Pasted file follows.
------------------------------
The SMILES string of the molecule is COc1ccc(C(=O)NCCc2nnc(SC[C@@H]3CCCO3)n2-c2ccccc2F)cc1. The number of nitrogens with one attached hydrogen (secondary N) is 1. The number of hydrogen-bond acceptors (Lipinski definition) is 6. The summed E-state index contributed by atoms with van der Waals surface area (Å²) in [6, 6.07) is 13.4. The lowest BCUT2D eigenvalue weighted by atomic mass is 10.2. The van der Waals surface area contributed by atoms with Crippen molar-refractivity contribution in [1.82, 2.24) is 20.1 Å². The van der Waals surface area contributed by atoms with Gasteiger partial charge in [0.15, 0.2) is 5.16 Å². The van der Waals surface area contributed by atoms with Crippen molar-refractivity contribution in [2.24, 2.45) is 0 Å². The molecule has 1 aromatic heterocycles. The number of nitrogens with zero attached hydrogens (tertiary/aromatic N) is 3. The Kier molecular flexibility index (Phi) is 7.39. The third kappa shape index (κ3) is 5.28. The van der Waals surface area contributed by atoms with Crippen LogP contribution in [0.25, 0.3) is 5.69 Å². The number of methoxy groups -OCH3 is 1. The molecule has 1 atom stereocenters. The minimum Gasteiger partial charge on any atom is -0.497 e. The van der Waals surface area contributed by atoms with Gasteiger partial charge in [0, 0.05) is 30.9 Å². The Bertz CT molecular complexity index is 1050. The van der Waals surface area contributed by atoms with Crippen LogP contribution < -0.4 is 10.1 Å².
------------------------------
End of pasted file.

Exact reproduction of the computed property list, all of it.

The SMILES string of the molecule is COc1ccc(C(=O)NCCc2nnc(SC[C@@H]3CCCO3)n2-c2ccccc2F)cc1. The number of nitrogens with one attached hydrogen (secondary N) is 1. The number of hydrogen-bond acceptors (Lipinski definition) is 6. The summed E-state index contributed by atoms with van der Waals surface area (Å²) in [6, 6.07) is 13.4. The lowest BCUT2D eigenvalue weighted by atomic mass is 10.2. The van der Waals surface area contributed by atoms with Crippen molar-refractivity contribution in [1.82, 2.24) is 20.1 Å². The van der Waals surface area contributed by atoms with Gasteiger partial charge in [0.15, 0.2) is 5.16 Å². The van der Waals surface area contributed by atoms with Crippen molar-refractivity contribution in [2.24, 2.45) is 0 Å². The molecule has 1 aromatic heterocycles. The number of nitrogens with zero attached hydrogens (tertiary/aromatic N) is 3. The Kier molecular flexibility index (Phi) is 7.39. The third kappa shape index (κ3) is 5.28. The van der Waals surface area contributed by atoms with Crippen LogP contribution in [0.25, 0.3) is 5.69 Å². The number of methoxy groups -OCH3 is 1. The molecule has 1 atom stereocenters. The minimum Gasteiger partial charge on any atom is -0.497 e. The van der Waals surface area contributed by atoms with Gasteiger partial charge in [0, 0.05) is 30.9 Å². The Bertz CT molecular complexity index is 1050. The van der Waals surface area contributed by atoms with Crippen LogP contribution < -0.4 is 10.1 Å².